• Rabbits are insulated from precipitation and wind
  • Rabbits can easily tolerate the outside temperatures


Cons of Outdoor Building Housing:

  • Risk of waters freezing if below freezing temperatures outside
  • Rabbits may need to eat more to maintain their normal body temperature


Outdoor-Only Housing:  For rabbits living entirely outside, there is good news for rabbit owners!  Rabbits are equipped to withstand even below freezing temperatures as long as two things are assured – they are kept out of the wind, and can stay dry at all times.  With those two precautions, these animals can thrive in very cold weather.  

Despite the cold weather, rabbits still require proper ventilation, such as provided by the all-wire design of our Supreme Rabbit Cages.  It is important, if rabbits are housed solely outside, that there be at least three of the four sides of their housing protected from the outside elements.  This could be more permanent hutch-type housing, such as wood or metal surrounding the cages, or something less permanent, such as tarps or plastic sheeting.  Regardless, it is important to make sure that the rabbits are unable to reach the outside material and chew on it.  Failure to do so can result in fatal consequences.  For example, pressure treated wood and plastic can permanently damage a rabbit’s digestive system.  As rabbits are prey animals, it is also recommended that a tarp or canvas cover be available to roll down over the rabbit cages at night, to preserve warmth, and to protect them against potential predators.

Water need to be regularly checked, to make sure they are not frozen.  It is often easier to use Heated water bottles that can easily be plugged in to prevent freezing. Use caution when using water bottles, as the metal drinking mechanisms inside the tubes can freeze solid, preventing the rabbit from getting any water when they go to drink.  Drinking enough water is vital to rabbits housed outdoors.  If they are not drinking, they will not eat, and eating is what keeps their metabolism going and helps them stay warm enough.  In temperatures of freezing or below, rabbits living entirely outdoors may benefit from a nest box or an edible hay structure designed for small animals.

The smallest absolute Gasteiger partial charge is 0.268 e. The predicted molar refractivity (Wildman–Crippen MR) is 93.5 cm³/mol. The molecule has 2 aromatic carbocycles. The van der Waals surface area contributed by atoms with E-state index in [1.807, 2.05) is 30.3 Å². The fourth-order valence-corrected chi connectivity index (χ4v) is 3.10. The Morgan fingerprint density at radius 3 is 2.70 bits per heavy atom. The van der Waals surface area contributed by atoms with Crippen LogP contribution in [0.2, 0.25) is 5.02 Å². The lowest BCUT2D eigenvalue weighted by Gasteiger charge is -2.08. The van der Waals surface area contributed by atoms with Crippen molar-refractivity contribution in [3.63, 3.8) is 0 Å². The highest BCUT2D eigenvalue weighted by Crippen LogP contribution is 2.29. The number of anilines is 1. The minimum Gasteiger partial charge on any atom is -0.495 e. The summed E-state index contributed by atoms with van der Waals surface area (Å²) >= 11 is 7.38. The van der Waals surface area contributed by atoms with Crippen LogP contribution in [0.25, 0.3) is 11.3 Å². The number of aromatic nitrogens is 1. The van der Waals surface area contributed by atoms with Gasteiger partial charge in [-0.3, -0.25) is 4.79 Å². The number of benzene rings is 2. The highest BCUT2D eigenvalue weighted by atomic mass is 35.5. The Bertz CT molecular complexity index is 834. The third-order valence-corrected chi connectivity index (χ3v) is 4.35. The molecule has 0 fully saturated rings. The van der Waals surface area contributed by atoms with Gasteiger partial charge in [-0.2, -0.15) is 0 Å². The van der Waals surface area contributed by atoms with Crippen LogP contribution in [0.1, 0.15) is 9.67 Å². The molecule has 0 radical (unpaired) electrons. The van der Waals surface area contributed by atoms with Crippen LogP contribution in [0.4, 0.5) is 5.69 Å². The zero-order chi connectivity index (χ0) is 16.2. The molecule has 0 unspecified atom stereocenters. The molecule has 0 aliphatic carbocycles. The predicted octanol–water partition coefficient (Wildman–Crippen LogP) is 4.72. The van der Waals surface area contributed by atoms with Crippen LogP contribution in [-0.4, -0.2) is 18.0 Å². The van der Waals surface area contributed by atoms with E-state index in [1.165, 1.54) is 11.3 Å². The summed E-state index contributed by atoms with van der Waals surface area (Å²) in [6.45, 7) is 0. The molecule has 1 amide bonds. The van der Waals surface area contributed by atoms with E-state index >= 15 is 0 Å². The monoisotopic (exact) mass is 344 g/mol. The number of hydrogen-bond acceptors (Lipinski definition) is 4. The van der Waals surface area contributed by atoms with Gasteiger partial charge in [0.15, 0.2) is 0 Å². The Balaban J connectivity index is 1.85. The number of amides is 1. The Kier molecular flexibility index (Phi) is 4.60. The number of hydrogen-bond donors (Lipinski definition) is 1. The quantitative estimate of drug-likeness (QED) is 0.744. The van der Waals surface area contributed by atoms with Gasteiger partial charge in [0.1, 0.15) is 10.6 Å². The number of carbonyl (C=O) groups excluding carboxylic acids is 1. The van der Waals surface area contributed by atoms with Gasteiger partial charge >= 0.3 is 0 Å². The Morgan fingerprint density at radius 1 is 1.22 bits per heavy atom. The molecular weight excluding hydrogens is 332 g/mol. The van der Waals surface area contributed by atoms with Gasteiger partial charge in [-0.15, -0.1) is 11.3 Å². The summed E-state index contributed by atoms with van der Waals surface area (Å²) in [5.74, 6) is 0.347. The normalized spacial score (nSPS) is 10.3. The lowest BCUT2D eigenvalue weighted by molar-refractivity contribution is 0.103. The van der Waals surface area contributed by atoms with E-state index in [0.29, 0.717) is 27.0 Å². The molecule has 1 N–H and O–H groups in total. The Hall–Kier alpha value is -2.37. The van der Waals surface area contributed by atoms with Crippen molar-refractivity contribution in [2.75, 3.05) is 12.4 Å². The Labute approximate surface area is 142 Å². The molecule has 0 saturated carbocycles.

Pros of Outdoor-Only Housing:

  • Provides the rabbits with a more natural environment
  • Provides plenty of ventilation

Cons of Outdoor-Only Housing:

  • An additional structure around cages standing outdoors is necessary to construct
  • Rabbits need to consistently be provided with fresh hay and water, especially if temperatures fall well below freezing


In short – whether or indoors or outdoors, it is fairly simple to make life enjoyable for your rabbits.  It turns out that these critters find their ideal temperature to be a bit chillier than their human friends do!

If you have more information or have a question, feel free to leave a comment below! 

Other contact information:


Helpful Links:

RSPCA-Rabbit Housing

Author: Joshua Paulson and Quality Cage Team
Josh is the owner and CEO at Quality Cage Crafters since 2015. During his time at Quality Cage Crafters he has been able to learn from tens of thousands of pet owners and pet educators. He blends his ambition for manufacturing and passion for animal care to create solutions for pet owners, breeders, animal rescues, and zoos. He has brought together a team of great animal lovers to create high quality pet care content for the Quality Cage Crafters audience.


  • Becky

    I brought my 2 male rabbits inside in oct . thinking it was to cold for them they also both have heating pads in their hutch what should the weather be outside to put them back out without making them sick the temps here in n.e 45degrees day but 9-17 degrees at night. Hope i havent made mistake doin this advise please

  • Justin Scott

    I can’t seem to get my wife to understand that keeping our daughters Holland lop outdoors is best suited for us and her. I guess I’m looking for iron clad proof the bunny will be better off. In the garage that is kept at 30degrees in the middle of winter.